Global Maritime Trends 2050: Four futures for the maritime sector in 2050
”As we continue the journey towards a more sustainable future, it is not a question of when, but rather how we will achieve the required transition.” says Nick Brown, Chief Executive Officer, Lloyd’s Register, in the Global Maritime Trends 2050 report, published by Lloyd’s Register, which describes future landscapes and thought-provoking ‘What If’ scenarios for the maritime industry for the coming years.
The report analyzes industry’s trends and combines these in varying ways to create very different futures for the maritime sector. In particular, considering that climate change and decarbonisation are set to be defining challenges for the coming decades, the trends are categorized across two axes: the nature of global co-operation on the climate agenda and the speed of technology uptake.
Across these two axes, the following four futures have been identified:
- Just, gradual transition: high global cooperation combined with a gradual uptake of novel and/or advanced technology.
- Rapid, tech-driven transition: high global co-operation combined with a rapid uptake of novel and/or advanced technology.
- Regionalised and fragmented transition: high global fragmentation combined with a rapid uptake of novel and/or advanced technology.
- Delayed transition: high global fragmentation combined with a slow uptake of novel and/or advanced technology.
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The 4 future scenarios for industry’s transition
1 Just, gradual transition
A just, gradual transition sees high levels of global co-operation combined with the gradual but regulated integration of novel technologies. It encompasses broader discussions on what the maritime sector needs to do to decarbonise successfully and equitably.
This transition in the maritime sector will be guided by an intergovernmental agreement that successfully limits global warming to 1.5 degrees by 2050 and paves the way for the integration of novel technologies.
As such, there will be different sets of fuels used in 2050 that will require different systems such as engines, fuel supply systems, fuel tanks and bunkering infrastructures. Also, the needs of training and hiring onboard crews for operating new different systems will be increased.
In this future, technology integration will take place gradually: reflecting some of the difficulties associated with reaching global consensus, distributing the benefits, and ensuring that policy, investments, and health and safety standards progress at a steady pace.
2 Rapid, tech-driven transition
High levels of global co-operation may also be accompanied by rapid integration of novel technologies across the maritime sector. This
future—a rapid, tech-driven transition—would see automated solutions, smart technologies, fuel and system efficiencies, and higher levels of data sharing.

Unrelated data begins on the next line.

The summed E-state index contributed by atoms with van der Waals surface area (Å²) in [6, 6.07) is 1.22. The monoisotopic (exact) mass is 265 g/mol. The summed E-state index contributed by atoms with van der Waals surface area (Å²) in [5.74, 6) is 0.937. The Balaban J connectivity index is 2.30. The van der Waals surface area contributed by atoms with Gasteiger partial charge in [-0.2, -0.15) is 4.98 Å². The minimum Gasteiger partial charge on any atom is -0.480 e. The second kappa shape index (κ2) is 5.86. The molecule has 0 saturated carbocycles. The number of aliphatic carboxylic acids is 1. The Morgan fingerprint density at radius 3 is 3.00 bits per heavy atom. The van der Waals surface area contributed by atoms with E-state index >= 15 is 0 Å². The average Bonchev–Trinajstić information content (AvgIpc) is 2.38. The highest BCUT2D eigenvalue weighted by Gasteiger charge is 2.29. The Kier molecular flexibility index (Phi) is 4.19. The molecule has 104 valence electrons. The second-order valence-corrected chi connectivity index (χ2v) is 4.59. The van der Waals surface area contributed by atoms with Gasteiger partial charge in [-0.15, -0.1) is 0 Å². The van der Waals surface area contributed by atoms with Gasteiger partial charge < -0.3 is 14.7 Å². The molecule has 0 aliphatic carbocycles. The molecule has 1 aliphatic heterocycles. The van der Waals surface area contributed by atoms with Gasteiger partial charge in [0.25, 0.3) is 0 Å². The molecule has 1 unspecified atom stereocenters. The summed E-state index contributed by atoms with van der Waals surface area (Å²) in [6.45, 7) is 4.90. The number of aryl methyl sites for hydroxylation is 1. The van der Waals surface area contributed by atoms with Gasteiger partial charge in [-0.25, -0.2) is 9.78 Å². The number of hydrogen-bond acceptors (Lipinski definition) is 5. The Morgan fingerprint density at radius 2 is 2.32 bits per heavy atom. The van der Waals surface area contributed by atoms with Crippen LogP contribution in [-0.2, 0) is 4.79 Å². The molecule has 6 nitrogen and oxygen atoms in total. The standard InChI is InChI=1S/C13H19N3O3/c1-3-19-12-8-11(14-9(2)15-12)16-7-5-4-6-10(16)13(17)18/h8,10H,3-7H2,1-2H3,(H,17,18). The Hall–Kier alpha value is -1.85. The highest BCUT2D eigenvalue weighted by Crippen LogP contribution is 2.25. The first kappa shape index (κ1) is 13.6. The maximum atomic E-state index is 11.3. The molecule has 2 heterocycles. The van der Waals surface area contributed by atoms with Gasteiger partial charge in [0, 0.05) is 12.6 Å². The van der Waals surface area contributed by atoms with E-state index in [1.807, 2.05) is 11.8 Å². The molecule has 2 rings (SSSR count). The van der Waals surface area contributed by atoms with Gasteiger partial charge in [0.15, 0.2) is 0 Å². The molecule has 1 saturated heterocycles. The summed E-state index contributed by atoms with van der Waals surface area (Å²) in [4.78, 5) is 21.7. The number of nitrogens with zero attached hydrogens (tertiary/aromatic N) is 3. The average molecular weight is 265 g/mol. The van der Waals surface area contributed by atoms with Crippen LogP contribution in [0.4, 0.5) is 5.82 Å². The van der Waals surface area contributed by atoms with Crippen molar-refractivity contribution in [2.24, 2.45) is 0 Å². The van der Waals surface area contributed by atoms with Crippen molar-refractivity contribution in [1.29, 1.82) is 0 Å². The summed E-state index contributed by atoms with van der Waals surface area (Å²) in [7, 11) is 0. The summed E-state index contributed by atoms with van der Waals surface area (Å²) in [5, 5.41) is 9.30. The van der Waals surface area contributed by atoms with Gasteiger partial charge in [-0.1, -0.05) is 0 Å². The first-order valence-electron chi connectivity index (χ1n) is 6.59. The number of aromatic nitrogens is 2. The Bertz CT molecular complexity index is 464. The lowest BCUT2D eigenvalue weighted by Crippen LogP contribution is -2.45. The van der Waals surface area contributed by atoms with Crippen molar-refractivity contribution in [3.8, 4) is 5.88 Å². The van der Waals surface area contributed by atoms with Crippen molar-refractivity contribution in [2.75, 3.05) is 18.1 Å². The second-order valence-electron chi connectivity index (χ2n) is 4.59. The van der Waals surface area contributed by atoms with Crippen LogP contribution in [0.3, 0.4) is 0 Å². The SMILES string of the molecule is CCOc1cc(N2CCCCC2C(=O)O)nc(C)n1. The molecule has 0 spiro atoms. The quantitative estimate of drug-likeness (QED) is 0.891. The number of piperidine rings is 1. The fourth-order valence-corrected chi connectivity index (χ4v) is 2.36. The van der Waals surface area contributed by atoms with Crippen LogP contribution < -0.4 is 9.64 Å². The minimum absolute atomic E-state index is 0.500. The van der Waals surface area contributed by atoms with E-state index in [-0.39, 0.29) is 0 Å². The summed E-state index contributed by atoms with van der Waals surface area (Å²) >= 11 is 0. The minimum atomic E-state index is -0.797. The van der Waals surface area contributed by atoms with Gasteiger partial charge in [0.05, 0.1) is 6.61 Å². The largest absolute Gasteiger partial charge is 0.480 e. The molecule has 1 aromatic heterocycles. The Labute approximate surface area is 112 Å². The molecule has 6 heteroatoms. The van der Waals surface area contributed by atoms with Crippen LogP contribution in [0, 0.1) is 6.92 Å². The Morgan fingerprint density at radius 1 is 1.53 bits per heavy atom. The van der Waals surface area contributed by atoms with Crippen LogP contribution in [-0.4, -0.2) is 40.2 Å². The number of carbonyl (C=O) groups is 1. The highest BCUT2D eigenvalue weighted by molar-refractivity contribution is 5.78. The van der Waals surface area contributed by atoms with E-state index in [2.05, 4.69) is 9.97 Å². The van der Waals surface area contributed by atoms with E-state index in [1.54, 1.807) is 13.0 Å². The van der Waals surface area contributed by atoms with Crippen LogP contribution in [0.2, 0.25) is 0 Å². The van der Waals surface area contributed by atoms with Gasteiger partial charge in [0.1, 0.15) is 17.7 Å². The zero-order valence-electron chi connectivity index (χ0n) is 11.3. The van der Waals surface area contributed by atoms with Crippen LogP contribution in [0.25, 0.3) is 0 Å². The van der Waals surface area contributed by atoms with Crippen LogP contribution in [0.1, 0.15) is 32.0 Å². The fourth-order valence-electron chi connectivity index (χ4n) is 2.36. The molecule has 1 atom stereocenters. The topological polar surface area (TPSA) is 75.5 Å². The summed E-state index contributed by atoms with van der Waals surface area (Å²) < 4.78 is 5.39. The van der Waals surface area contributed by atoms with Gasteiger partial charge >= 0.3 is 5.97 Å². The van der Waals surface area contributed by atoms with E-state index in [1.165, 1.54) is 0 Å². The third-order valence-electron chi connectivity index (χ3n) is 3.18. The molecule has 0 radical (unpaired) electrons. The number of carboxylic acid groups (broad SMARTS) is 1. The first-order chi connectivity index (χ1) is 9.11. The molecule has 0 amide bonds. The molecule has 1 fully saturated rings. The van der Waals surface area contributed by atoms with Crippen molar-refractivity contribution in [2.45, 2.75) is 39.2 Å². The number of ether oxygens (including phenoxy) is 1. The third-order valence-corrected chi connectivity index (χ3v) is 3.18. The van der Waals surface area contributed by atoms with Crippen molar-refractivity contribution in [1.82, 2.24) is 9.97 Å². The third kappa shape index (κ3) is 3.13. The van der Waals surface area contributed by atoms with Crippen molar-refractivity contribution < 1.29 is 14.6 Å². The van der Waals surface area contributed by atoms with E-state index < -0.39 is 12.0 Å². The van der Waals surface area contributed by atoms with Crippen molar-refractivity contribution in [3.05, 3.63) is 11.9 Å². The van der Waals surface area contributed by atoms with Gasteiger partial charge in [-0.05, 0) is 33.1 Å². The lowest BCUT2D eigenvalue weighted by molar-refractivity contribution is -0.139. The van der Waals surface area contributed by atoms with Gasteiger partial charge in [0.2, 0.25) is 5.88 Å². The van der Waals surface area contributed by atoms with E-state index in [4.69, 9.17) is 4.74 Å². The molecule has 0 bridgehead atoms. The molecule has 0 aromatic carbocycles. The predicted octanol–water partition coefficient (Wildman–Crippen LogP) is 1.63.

The assumption in this future is that global co-operation on decarbonisation will mandate the rapid roll-out of novel technologies through high investments, economic incentives and favourable policies that can keep up with the pace of industry innovations.
The rapid uptake of technology, if done collaboratively, could also mean that maritime jobs are better protected.
But this future is not without its risks, the main one being cybersecurity. Increasing the autonomy of vessels opens up massive risks around cybersecurity and the potential to cause very serious disruption. Not only in vessels, but also port operations. So, although it’s a good thing in terms of efficiency, we need to be adopting very different risk assessment processes to deal with this.
3 Regionalised and fragmented transition
A regionalised and fragmented transition would combine low levels of co-operation with the rapid integration of technology.
The assumption here is that countries may be unable to co-operate on decarbonisation— whether due to geopolitical or economic priority differences—and, in turn, will rely on the rapid integration of technology to unilaterally meet national climate objectives and adapt quickly to growing climate challenges. As such, the rates of technological integration will vary by country, as the absence of co-operation will mean that technological adoption depends on financial and technical capacity.
The risk here is that poorer economies will be left behind, exacerbating economic inequalities. Another is that technologies are deployed without careful consideration and preparation. Given the latter, the risks of cyber attacks in this future are particularly high.
Limited cooperation, restricted data sharing and high intergovernmental tensions may leave roomfor more bad actors to operate with limited oversight.
4 Delayed transition
A delayed transition describes a future where global co-operation is fragmented and technology uptake is slow, resulting in irreversible climate tipping points.
The worsening of climate change will mean some vessels and goods will become uninsurable, due to inevitable increases in natural disasters and tougher conditions at sea that increase the risks of things going overboard.
The IPCC warns that technology development will play a crucial role in mitigating and adapting to climate change. However, this future assumes a gradual integration of technology.
Contrary to the first future, where the gradual uptake of technology is accompanied by co-ordinated efforts to limit warming to 1.5 degrees, the gradual integration of technology in this context means that sufficient emissions reduction is not achieved, exacerbating the existing challenges of adapting to an increasingly uninhabitable world.